When the new media moguls start their business, they make big talk. But once they reach the tipping point, they show their true colours.
Remember Rupert Murdoch? When he acquired his first British newspaper, the News of the World, in 1969, he wanted, as revealed by the paper's then editor, Stafford Somerfield, "to read proofs, write a leader if he felt like it, change the paper around and give instructions to staff". Objections to this attitude were met with a curt response: "I didn't come all this way not to interfere." (Censorship: A Beginner's Guide by Julian Petley). Is it some kind of poetic justice that the same Murdoch and his company have been facing government investigations in the U.K. and that particular British newspaper is now dead.
Here's another example of corporate-owned media's censorship by Petley, again from Murdoch's empire:
"In 1994 The Sunday Times ran a number of articles investigating possible links between British aid to Malaysia to enable it to build the Pergau dam, and a vast Malaysian arms contract placed with Britain. These revelations of arms-for-aid infuriated the Malaysian Prime Minister, Mahathir Mohamed, and provoked a furious phone call to Murdoch, who shouted at Neil (Andrew Neil, the paper's editor): 'You're boring people! You're doing far too much on Malaysia. Page after page of it, which nobody can understand. Malaysia does not merit all this coverage...It's my fault, I've been letting you get on with it. But it's too much, it has to stop.' Shortly thereafter Neil left the Sunday Times. The following year, a British minister dining with the British High Commissioner in Kuala Lumpur asked if the Malaysian government was still as hostile to British business interest as it has appeared to be in the wake of the Peragu revelations. The High Commissioner replied: 'Not since Murdoch fixed it with Mahathir. The Malaysian Prime Minister made it clear that Murdoch would never do business in his country as long as Andrew Neil was editor of the Sunday Times."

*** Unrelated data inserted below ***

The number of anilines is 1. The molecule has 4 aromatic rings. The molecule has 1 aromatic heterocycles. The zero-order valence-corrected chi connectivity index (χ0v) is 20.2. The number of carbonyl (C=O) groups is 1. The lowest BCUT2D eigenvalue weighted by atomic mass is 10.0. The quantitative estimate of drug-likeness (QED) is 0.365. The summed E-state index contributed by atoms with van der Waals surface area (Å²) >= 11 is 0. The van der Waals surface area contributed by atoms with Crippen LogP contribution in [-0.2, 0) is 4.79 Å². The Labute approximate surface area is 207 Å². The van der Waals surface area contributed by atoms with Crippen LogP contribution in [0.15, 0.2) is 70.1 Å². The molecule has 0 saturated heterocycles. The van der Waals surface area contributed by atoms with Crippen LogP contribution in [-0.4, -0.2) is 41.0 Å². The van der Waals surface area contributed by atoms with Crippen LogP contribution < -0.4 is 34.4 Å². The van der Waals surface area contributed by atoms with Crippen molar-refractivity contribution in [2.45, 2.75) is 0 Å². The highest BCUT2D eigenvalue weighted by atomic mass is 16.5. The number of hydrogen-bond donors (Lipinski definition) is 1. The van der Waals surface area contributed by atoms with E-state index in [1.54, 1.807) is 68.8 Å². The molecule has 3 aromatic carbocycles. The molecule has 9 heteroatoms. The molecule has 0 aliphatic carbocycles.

At that time, Murdoch was expanding his satellite television interests in Southeast Asia. Clearly, Neil was sacrificed and that settled the matter.
Similarly, the people behind the Googles and Facebooks and Twitters of today would prefer their business interests over any kind of nice sounding values. Only we are so dumb that we are taken in by their high talk and by the time we realise the scale of the deceit, the new media companies would have made their billions.
Zafar Anjum is the online editor of MIS Asia, CIO Asia, Computerworld Singapore and Computerworld Malaysia.
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